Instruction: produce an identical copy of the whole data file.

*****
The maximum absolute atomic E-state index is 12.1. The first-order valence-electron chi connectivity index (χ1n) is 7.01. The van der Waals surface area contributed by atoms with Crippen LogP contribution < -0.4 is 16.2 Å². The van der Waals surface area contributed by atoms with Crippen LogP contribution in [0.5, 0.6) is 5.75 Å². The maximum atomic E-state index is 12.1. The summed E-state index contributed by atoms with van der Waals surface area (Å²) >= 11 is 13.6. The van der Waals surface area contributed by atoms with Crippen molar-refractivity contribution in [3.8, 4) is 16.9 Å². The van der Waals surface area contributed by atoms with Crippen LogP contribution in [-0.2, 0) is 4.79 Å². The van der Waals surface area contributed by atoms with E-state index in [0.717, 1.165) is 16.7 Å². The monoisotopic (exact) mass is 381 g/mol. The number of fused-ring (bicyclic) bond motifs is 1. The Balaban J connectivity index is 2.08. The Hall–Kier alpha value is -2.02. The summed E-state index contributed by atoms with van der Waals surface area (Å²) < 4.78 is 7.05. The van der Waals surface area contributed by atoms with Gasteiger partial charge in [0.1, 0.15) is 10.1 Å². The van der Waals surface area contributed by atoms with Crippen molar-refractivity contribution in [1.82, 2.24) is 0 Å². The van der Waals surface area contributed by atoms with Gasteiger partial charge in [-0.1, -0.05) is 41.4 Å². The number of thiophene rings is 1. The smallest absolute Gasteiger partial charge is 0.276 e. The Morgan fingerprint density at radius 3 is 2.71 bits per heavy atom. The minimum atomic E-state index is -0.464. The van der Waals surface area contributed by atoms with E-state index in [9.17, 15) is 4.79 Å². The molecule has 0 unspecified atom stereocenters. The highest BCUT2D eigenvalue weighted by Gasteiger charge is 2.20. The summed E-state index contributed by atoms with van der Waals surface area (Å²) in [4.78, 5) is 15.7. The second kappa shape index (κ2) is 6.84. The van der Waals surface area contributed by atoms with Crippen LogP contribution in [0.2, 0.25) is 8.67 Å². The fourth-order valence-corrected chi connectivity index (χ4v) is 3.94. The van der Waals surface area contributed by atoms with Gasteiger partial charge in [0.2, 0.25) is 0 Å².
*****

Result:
The maximum absolute atomic E-state index is 12.1. The first-order valence-electron chi connectivity index (χ1n) is 7.01. The van der Waals surface area contributed by atoms with Crippen LogP contribution < -0.4 is 16.2 Å². The van der Waals surface area contributed by atoms with Crippen LogP contribution in [0.5, 0.6) is 5.75 Å². The maximum atomic E-state index is 12.1. The summed E-state index contributed by atoms with van der Waals surface area (Å²) >= 11 is 13.6. The van der Waals surface area contributed by atoms with Crippen molar-refractivity contribution in [3.8, 4) is 16.9 Å². The van der Waals surface area contributed by atoms with Crippen LogP contribution in [-0.2, 0) is 4.79 Å². The van der Waals surface area contributed by atoms with E-state index in [0.717, 1.165) is 16.7 Å². The monoisotopic (exact) mass is 381 g/mol. The number of fused-ring (bicyclic) bond motifs is 1. The Balaban J connectivity index is 2.08. The Hall–Kier alpha value is -2.02. The summed E-state index contributed by atoms with van der Waals surface area (Å²) < 4.78 is 7.05. The van der Waals surface area contributed by atoms with Gasteiger partial charge in [0.1, 0.15) is 10.1 Å². The van der Waals surface area contributed by atoms with Crippen molar-refractivity contribution in [1.82, 2.24) is 0 Å². The van der Waals surface area contributed by atoms with Gasteiger partial charge in [-0.1, -0.05) is 41.4 Å². The number of thiophene rings is 1. The smallest absolute Gasteiger partial charge is 0.276 e. The Morgan fingerprint density at radius 3 is 2.71 bits per heavy atom. The minimum atomic E-state index is -0.464. The van der Waals surface area contributed by atoms with E-state index in [9.17, 15) is 4.79 Å². The molecule has 0 unspecified atom stereocenters. The highest BCUT2D eigenvalue weighted by Gasteiger charge is 2.20. The summed E-state index contributed by atoms with van der Waals surface area (Å²) in [4.78, 5) is 15.7. The second kappa shape index (κ2) is 6.84. The van der Waals surface area contributed by atoms with Crippen LogP contribution in [0.2, 0.25) is 8.67 Å². The fourth-order valence-corrected chi connectivity index (χ4v) is 3.94. The van der Waals surface area contributed by atoms with Gasteiger partial charge in [0.2, 0.25) is 0 Å².